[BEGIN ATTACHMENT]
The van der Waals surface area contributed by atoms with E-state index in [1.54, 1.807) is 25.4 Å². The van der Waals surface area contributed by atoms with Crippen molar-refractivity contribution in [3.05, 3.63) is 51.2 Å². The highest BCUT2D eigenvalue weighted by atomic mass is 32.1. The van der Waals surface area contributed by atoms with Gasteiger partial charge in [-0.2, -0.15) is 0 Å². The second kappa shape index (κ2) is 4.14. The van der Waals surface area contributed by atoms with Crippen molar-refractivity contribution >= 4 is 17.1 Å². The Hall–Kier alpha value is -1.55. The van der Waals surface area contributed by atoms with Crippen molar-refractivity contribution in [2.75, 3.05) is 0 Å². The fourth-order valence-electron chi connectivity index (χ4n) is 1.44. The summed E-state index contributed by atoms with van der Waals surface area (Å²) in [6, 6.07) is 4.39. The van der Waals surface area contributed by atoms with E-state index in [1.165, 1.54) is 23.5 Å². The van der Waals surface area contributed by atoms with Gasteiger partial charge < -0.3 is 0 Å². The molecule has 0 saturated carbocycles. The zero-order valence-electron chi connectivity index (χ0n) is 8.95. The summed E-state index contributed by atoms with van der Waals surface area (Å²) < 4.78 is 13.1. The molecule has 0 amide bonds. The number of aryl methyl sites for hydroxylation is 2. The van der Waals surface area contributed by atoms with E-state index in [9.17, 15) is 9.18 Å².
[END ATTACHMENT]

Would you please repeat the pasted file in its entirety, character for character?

The van der Waals surface area contributed by atoms with E-state index in [1.54, 1.807) is 25.4 Å². The van der Waals surface area contributed by atoms with Crippen molar-refractivity contribution in [3.05, 3.63) is 51.2 Å². The highest BCUT2D eigenvalue weighted by atomic mass is 32.1. The van der Waals surface area contributed by atoms with Gasteiger partial charge in [-0.2, -0.15) is 0 Å². The second kappa shape index (κ2) is 4.14. The van der Waals surface area contributed by atoms with Crippen molar-refractivity contribution >= 4 is 17.1 Å². The Hall–Kier alpha value is -1.55. The van der Waals surface area contributed by atoms with Crippen molar-refractivity contribution in [2.75, 3.05) is 0 Å². The fourth-order valence-electron chi connectivity index (χ4n) is 1.44. The summed E-state index contributed by atoms with van der Waals surface area (Å²) in [6, 6.07) is 4.39. The van der Waals surface area contributed by atoms with E-state index in [1.165, 1.54) is 23.5 Å². The van der Waals surface area contributed by atoms with Gasteiger partial charge < -0.3 is 0 Å². The molecule has 0 saturated carbocycles. The zero-order valence-electron chi connectivity index (χ0n) is 8.95. The summed E-state index contributed by atoms with van der Waals surface area (Å²) < 4.78 is 13.1. The molecule has 0 amide bonds. The number of aryl methyl sites for hydroxylation is 2. The van der Waals surface area contributed by atoms with E-state index in [9.17, 15) is 9.18 Å².